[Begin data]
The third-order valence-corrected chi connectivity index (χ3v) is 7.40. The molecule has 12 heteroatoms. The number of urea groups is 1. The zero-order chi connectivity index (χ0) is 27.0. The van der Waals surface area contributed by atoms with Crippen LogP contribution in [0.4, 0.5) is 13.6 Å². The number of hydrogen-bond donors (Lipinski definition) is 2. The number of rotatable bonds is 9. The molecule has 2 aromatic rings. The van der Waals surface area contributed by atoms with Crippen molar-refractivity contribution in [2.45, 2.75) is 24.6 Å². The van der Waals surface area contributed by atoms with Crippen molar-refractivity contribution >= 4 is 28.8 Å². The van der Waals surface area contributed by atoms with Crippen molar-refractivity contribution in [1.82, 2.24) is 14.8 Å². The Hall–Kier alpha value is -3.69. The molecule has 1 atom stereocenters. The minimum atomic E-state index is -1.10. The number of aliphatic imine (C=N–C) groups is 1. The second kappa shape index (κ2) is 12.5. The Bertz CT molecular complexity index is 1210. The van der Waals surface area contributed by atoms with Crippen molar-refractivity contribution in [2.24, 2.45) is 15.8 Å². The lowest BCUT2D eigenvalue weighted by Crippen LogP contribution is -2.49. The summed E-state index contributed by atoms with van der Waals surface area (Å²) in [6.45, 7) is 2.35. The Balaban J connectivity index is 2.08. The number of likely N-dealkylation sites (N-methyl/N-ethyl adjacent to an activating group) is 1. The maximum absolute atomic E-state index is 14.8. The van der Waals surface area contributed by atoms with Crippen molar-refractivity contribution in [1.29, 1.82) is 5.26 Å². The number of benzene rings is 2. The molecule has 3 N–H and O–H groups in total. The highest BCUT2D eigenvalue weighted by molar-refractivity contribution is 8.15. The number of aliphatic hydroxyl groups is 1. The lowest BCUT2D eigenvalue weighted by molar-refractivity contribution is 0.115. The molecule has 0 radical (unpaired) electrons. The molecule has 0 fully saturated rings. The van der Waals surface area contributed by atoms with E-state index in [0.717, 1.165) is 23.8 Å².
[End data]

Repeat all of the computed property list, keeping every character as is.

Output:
The third-order valence-corrected chi connectivity index (χ3v) is 7.40. The molecule has 12 heteroatoms. The number of urea groups is 1. The zero-order chi connectivity index (χ0) is 27.0. The van der Waals surface area contributed by atoms with Crippen LogP contribution in [0.4, 0.5) is 13.6 Å². The number of hydrogen-bond donors (Lipinski definition) is 2. The number of rotatable bonds is 9. The molecule has 2 aromatic rings. The van der Waals surface area contributed by atoms with Crippen molar-refractivity contribution in [2.45, 2.75) is 24.6 Å². The van der Waals surface area contributed by atoms with Crippen molar-refractivity contribution >= 4 is 28.8 Å². The van der Waals surface area contributed by atoms with Crippen molar-refractivity contribution in [1.82, 2.24) is 14.8 Å². The Hall–Kier alpha value is -3.69. The molecule has 1 atom stereocenters. The minimum atomic E-state index is -1.10. The number of aliphatic imine (C=N–C) groups is 1. The second kappa shape index (κ2) is 12.5. The Bertz CT molecular complexity index is 1210. The van der Waals surface area contributed by atoms with Crippen molar-refractivity contribution in [2.24, 2.45) is 15.8 Å². The lowest BCUT2D eigenvalue weighted by Crippen LogP contribution is -2.49. The summed E-state index contributed by atoms with van der Waals surface area (Å²) in [6.45, 7) is 2.35. The Balaban J connectivity index is 2.08. The number of likely N-dealkylation sites (N-methyl/N-ethyl adjacent to an activating group) is 1. The maximum absolute atomic E-state index is 14.8. The van der Waals surface area contributed by atoms with Crippen molar-refractivity contribution in [1.29, 1.82) is 5.26 Å². The number of benzene rings is 2. The molecule has 3 N–H and O–H groups in total. The highest BCUT2D eigenvalue weighted by molar-refractivity contribution is 8.15. The number of aliphatic hydroxyl groups is 1. The lowest BCUT2D eigenvalue weighted by molar-refractivity contribution is 0.115. The molecule has 0 radical (unpaired) electrons. The molecule has 0 fully saturated rings. The van der Waals surface area contributed by atoms with E-state index in [0.717, 1.165) is 23.8 Å².